A: Definitely! Even with the best planning, surprises can take you off course — it might be unexpected car repairs or a leaky roof. Add on the expense of an emergency visit to the hospital and it’s easy to see how things can quickly add up.
A rainy-day fund will come in handy to cover unexpected expenses and can help keep you on track with your investing goals — or prevent you from running up debt.
Some people think they can rely on their credit card in an emergency, but that can compound your problems if you’re unable to pay off the bill quickly. You may end up paying interest charges on the amount borrowed for months — or worse, years — into the future. For example, paying off the monthly minimum of $20 on a $600 charge will take you three years and cost you $157 in additional interest if you assume a 15% annual percentage rate (APR). If you pay off the bill in two years, you’ll pay $99 in interest charges, and over one year you’ll pay $50 in interest charges.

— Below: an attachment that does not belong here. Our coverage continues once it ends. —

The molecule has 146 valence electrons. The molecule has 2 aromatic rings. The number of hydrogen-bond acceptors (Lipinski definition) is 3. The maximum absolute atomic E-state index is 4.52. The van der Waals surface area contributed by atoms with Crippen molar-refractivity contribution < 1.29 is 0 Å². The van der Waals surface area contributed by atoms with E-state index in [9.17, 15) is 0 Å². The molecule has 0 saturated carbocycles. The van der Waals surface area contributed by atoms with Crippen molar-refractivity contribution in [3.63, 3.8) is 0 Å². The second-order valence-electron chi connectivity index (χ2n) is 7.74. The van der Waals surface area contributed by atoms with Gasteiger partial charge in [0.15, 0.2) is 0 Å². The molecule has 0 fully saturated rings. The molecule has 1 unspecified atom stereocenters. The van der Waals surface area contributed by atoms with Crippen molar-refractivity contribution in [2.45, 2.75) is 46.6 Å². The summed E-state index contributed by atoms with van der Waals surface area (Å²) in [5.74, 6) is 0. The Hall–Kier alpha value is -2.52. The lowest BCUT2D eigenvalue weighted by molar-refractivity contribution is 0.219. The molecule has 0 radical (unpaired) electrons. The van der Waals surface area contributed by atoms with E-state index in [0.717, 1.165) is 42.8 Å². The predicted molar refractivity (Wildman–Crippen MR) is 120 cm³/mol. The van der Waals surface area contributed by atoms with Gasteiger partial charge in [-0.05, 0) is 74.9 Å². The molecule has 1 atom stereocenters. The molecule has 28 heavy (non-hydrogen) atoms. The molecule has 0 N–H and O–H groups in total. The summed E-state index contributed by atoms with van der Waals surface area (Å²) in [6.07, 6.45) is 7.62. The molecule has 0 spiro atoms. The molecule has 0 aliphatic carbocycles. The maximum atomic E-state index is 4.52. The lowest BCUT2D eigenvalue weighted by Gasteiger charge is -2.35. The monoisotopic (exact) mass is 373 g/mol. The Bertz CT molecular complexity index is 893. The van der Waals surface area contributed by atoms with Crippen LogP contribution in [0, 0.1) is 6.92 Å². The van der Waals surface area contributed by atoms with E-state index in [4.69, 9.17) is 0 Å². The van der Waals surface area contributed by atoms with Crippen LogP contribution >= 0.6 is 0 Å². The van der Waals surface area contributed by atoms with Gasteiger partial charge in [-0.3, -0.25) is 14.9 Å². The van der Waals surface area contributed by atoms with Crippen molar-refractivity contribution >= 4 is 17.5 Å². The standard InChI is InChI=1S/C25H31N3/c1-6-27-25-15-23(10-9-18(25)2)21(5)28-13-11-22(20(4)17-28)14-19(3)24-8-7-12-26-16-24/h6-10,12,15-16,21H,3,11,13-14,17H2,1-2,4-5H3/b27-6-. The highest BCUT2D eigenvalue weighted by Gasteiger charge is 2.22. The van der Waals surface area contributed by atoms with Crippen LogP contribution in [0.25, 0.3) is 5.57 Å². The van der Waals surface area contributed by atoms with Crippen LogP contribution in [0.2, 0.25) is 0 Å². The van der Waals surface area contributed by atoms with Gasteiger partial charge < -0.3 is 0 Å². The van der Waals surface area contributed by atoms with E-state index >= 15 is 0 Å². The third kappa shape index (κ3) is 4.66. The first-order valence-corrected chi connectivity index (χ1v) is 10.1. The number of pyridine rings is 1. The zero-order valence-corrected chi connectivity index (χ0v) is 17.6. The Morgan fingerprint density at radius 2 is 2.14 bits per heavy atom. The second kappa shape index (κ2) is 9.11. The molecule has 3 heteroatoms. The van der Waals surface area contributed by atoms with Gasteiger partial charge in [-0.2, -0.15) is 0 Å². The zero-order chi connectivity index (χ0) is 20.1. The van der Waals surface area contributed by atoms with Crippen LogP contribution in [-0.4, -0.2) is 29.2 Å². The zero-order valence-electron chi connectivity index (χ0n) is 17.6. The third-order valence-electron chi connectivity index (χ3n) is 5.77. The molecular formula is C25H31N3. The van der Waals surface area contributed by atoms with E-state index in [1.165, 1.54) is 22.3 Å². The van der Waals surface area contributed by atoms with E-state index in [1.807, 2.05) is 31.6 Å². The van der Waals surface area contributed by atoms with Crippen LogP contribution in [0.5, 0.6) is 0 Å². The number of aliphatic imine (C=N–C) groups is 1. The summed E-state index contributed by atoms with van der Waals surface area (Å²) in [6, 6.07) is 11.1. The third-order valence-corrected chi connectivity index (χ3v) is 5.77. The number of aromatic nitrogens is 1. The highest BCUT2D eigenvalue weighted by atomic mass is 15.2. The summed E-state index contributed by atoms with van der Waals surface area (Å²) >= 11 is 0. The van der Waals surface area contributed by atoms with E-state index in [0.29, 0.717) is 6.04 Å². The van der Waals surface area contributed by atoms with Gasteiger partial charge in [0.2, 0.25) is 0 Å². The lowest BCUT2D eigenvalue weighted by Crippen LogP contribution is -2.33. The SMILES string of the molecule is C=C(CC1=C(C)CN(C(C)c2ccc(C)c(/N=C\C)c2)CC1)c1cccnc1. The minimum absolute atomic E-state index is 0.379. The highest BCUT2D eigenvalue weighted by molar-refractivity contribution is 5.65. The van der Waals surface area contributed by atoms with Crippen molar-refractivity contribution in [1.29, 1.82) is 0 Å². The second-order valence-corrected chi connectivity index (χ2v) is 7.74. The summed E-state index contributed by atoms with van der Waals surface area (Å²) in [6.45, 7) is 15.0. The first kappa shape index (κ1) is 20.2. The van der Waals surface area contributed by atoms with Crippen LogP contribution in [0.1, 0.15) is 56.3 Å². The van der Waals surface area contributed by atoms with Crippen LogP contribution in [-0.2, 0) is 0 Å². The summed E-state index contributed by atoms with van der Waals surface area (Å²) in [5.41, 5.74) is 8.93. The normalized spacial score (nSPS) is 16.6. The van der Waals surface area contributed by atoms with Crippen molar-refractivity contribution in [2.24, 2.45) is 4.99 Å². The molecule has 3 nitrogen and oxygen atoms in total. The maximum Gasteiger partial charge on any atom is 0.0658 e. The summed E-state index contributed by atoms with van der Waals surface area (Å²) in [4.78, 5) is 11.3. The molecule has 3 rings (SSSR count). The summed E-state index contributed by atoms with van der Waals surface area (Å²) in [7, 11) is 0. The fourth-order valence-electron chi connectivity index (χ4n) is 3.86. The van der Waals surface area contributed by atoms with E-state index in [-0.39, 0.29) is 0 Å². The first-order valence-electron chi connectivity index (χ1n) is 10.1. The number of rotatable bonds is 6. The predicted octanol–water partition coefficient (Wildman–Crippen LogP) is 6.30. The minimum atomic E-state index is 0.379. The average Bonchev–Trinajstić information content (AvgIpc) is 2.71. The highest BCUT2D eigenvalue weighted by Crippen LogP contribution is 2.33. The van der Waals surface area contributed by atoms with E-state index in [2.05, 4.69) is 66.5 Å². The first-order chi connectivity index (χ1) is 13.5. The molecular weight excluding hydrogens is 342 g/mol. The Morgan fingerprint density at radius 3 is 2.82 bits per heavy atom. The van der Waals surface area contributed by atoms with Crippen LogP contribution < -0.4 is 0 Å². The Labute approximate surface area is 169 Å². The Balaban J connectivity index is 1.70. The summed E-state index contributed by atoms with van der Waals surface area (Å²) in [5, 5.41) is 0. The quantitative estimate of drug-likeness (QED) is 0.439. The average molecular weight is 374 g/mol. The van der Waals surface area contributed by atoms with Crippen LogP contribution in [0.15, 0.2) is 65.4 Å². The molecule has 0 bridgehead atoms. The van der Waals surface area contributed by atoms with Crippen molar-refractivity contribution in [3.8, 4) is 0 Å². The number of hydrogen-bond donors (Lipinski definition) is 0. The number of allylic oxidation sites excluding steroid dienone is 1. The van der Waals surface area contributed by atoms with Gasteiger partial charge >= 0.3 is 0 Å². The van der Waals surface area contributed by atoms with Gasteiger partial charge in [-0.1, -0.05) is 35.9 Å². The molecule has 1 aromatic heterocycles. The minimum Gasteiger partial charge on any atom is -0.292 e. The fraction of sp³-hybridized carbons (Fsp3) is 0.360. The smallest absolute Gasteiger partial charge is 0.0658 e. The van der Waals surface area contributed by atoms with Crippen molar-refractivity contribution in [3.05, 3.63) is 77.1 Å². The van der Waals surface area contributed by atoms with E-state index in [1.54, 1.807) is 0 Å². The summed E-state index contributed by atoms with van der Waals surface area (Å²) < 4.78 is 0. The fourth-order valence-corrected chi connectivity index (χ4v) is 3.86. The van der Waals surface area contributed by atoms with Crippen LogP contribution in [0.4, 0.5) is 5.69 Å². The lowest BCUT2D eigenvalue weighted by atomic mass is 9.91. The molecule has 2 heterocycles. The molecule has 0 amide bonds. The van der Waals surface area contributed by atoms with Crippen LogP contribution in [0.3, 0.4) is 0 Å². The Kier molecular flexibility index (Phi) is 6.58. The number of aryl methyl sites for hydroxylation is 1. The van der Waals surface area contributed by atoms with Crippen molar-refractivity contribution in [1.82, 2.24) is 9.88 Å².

To avoid falling into a situation where you have to rely on your credit cards, I recommend setting aside three to six months of living expenses in a savings account you can access quickly (like a savings or money market account). If you’re not sure about these expenses, a good place to start is your online banking history. You can go back and see what your bills have been to get a sense of what you actually need each month and what you might be able to cut back (eating out, shopping trips, movies, etc.) Finally, remember that if (when) you tap into your emergency fund, to try to rebuild the balance as soon as you can so it will be there in case of another emergency.
If you have more questions or would like to discuss how to make this work for you, please give us a call at 855 488-9536 weekdays 8 a.m. to 5 p.m.